Both parties had agreed that the scope of protection given by Article 10 CDR extended to designs which give the same overall impression. The assessment of overall impression involved, as Dr Hartwig had explained earlier, a detailed feature analysis, quite distinct from the “doctrine of imperfect recollection” in trade mark law. It was here that Mr Carr had played a “Gerald Ratner” defence, describing how each feature of the Airwick design was “simply inferior” to the equivalent in the Febreze design. This argument had not only been amusing but persuasive. It was also consistent with Lewison J’s analysis of the Febreze design as having a “smooth and dynamic feel, flowing lines, and an elegant sense of movement” which, if taken as Lewison J’s overall impression of the Febreze design, was very different to the “few kind words” about the alleged infringement. The expert for P&G who was the designer of the Febreze design had also been quick to support Mr Carr’s disparaging remarks about the Airwick design (a lesson, Mr Carr added, not to call the designer as an expert unless one has to).

In the question and answer session that followed, Dr Hartwig commented that he did not think highly of the feature analysis applied by the Court of Appeal, remarking that it had been, at best, “unlucky” and with a better analysis of features, a German court would have been convinced of infringement.

However, Mr Carr also felt policy decisions had been significant to the decision. Mr Carr warned the audience that as Community designs are non-examined IP rights, given a wide scope of monopoly they would be “too powerful” as the onus would be on competitors to spend money and time invalidating them. Moreover, as Community designs can extend to functional features as well as aesthetic ones, their monopoly can be greater than that granted for patents: function need not even be inventive and the monopoly can last 25 years including renewals. Granting a wide scope of protection would be anti-competitive and would discourage innovation.

Mr Carr was also asked where such a narrow interpretation left unregistered design rights. Mr Carr considered these rights to still be dangerous given that a claimant can apply for protection of the whole as well as any aspect of a design. Even if a design gives a different overall impression to the design-in-issue, there may still be a strong case on a very limited important part.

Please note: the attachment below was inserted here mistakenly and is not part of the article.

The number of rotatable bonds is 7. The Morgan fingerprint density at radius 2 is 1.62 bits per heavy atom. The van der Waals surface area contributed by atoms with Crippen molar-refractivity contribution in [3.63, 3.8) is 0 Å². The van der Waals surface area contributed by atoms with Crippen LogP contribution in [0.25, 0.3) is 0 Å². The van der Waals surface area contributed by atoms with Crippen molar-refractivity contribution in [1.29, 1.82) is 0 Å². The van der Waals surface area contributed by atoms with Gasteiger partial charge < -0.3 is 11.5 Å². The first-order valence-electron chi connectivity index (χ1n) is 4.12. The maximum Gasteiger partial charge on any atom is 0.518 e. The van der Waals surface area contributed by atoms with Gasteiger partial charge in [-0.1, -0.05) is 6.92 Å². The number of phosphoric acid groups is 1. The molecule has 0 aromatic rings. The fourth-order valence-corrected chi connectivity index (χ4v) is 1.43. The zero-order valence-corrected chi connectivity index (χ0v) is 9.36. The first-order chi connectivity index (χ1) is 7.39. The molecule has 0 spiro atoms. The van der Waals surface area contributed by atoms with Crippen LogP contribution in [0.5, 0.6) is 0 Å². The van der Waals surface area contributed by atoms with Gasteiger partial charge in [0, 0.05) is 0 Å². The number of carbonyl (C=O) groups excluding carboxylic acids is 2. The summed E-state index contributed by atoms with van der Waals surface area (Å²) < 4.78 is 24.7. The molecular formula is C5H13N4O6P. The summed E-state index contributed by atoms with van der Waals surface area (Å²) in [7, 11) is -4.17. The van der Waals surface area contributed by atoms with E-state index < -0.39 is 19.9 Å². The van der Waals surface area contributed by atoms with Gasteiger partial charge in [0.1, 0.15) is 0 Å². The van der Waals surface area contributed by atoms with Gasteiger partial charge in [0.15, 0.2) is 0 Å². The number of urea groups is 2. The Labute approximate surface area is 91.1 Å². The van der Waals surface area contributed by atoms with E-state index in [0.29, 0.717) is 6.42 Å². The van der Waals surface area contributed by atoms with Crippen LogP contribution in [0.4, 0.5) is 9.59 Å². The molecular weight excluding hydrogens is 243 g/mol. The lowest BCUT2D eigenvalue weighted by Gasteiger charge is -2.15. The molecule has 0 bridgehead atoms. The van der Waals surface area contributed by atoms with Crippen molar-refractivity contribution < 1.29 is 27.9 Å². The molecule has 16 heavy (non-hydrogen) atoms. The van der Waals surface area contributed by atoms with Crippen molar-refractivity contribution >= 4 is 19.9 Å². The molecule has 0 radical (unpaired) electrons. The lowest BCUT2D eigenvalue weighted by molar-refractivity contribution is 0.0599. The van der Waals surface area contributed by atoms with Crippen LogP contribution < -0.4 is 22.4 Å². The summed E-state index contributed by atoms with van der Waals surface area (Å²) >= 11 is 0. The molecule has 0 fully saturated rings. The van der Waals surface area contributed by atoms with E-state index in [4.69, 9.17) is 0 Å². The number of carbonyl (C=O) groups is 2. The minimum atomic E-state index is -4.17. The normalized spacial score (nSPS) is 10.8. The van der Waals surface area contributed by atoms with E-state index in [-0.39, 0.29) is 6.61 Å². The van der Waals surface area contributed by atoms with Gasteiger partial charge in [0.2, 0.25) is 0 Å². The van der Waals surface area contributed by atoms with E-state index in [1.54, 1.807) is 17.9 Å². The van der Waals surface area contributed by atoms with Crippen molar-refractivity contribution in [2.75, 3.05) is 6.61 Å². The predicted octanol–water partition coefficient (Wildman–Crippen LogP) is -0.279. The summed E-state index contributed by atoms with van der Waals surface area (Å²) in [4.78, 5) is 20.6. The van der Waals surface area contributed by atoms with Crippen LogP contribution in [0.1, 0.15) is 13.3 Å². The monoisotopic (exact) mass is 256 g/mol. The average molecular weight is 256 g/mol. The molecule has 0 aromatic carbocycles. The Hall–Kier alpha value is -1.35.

A show of hands at the end of the session revealed few audience members had (or dared to admit that they had) been persuaded by Mr Carr’s arguments for non-infringement of the Febreze design. However, Mr Carr proposed that whether or not one finds infringement is essentially one of policy: how wide should the scope of Community design protection be? Whether the Community design should act as a rubber dagger or a silver bullet was the question left with the audience [the IPKat thanks Georgina Warnett for preparing this post].

1 comment:

Anonymous said...

Politicians set up the CDR to provide "home" industry with a cheap and effective way to keep "foreign" copies of great European designers off the European market. But what if sleepy home industry fails to register and more assiduous non-European industry monopolises the CDR, and then asserts against European "copyists"? Are those politicians still smug? Unduly cynical I might be, but I can't help expecting to see scope of CDR protection in civil law mainland Europe (where Binding Precedent is not an issue) as elastic as a band, stretching to the assistance of home rights owners, but not so stretchy when the rights owner is Johnny Foreigner.